Nadja Salerno-Sonnenberg remains one of the most popular and established concert violinists in an increasingly competitive international field. She has been referred to as the "bad girl of the violin" owing to her high-strung, sometimes abrasive personality and her former three-pack-a-day smoking habit. Asked once by an interviewer if she had a "gentle side," Salerno-Sonnenberg jokingly replied, "No, I'm a bitch all around." Nonetheless, she is aRead more devotedly Romantic interpreter who infuses her performances with passion and technical mastery. Salerno-Sonnenberg often departs from the letter of the law in regard to the composer's written score in her interpretations, but she more than makes up for what is lost in her sincerity, originality, and intense expressiveness.
Salerno-Sonnenberg takes her name from that of her mother, Josephine Salerno (an Italian pianist), and that of her stepfather (her father left the family when she was three months old). In her native Rome, Salerno-Sonnenberg's natural talent for the violin was discovered early, and first nurtured there by Dr. Marianna Gabbi. At the age of eight, Salerno-Sonnenberg and her mother resettled in New Jersey so that Nadja could begin study at the Curtis Institute of Music in Philadelphia; during this time her mother made ends meet by teaching music in city schools. Salerno-Sonnenberg completed her education at the Julliard School with Dorothy DeLay.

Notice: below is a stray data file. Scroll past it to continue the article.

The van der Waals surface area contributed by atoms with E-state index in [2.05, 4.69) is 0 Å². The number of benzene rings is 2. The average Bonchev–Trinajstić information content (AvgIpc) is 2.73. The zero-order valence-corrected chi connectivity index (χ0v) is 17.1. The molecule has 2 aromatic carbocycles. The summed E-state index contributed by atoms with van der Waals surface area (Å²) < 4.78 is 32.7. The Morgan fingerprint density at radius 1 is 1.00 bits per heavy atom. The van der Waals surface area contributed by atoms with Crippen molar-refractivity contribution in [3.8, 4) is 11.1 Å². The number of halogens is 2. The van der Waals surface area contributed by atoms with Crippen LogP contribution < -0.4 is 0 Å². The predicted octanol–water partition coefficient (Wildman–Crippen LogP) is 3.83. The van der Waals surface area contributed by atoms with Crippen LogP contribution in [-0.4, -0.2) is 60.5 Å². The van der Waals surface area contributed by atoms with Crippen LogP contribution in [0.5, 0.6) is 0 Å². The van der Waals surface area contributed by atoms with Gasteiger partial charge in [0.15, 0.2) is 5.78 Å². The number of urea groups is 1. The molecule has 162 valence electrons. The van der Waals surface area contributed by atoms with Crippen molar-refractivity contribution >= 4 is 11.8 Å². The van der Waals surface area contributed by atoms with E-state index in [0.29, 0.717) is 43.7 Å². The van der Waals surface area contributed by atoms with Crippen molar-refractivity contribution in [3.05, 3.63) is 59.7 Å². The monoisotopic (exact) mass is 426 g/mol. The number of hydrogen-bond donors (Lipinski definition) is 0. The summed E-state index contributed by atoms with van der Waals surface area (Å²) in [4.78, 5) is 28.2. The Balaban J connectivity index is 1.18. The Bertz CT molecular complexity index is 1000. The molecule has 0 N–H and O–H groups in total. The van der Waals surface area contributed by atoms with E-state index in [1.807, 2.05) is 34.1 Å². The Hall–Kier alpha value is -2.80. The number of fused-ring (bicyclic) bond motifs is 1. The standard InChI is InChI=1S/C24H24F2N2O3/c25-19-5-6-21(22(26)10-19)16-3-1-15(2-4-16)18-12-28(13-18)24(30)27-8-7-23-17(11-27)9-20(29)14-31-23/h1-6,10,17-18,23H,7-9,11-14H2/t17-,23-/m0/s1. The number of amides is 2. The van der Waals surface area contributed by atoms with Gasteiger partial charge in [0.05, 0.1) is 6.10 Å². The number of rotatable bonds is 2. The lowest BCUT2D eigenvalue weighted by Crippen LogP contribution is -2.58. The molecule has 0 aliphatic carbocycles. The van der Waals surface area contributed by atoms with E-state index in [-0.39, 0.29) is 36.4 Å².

In 1981, Salerno-Sonnenberg's professional career was launched by a win at the Naumberg Foundation award; this was further amplified by an Avery Fisher career grant in 1983 and several appearances on The Tonight Show with Johnny Carson. In 1988, Salerno-Sonnenberg began to record for EMI Classics, which promptly released several albums of standard repertoire featuring covers photographs of the violinist in sultry poses; avoiding the "success by marketing" stigma that often accompanies such packaging, she earned the Ovation Debut recording Artist of the Year for her artistry. In 1989, she published Nadja: On My Way, an autobiographical book on her career designed for children.
On Christmas Day, 1994, Salerno-Sonnenberg nearly took off the tip of her pinky finger with a knife while slicing vegetables; fortunately, an expert surgeon saved the sliced pinky, but this led to a long period of both personal and professional crisis. In 1997, Salerno-Sonnenberg made some positive changes; she moved from EMI to Nonesuch, whose Salerno-Sonnenberg releases are considerably more serious in tone and presentation, and she signed with management firm ICA (she had previously been with CAM.) January 1999 witnessed the Sundance Film Festival premiere of Speaking In Strings, a warts-and-all feature-length documentary on Salerno-Sonnenberg directed by her childhood friend Paola di Floria. The film was nominated for an Academy Award. That same year, Salerno-Sonnenberg was awarded the Avery Fisher Prize, and received an honorary Master of Musical Arts degree from New Mexico State University.
In August 2000, she premiered Mark O'Connor's Double Violin Concerto at the Cabrillo Music Festival with the composer and conductor Marin Alsop, and has recorded an acclaimed disc for Nonesuch of gypsy music with the Assad Brothers. Salerno-Sonnenberg has appeared as soloist with practically every major orchestra in the world, and is in high demand as a recitalist. While many of her recordings are outstanding, Salerno-Sonnenberg is best experienced in a concert setting, where her innate sense of drama and musical risk-taking are most vivid. Read less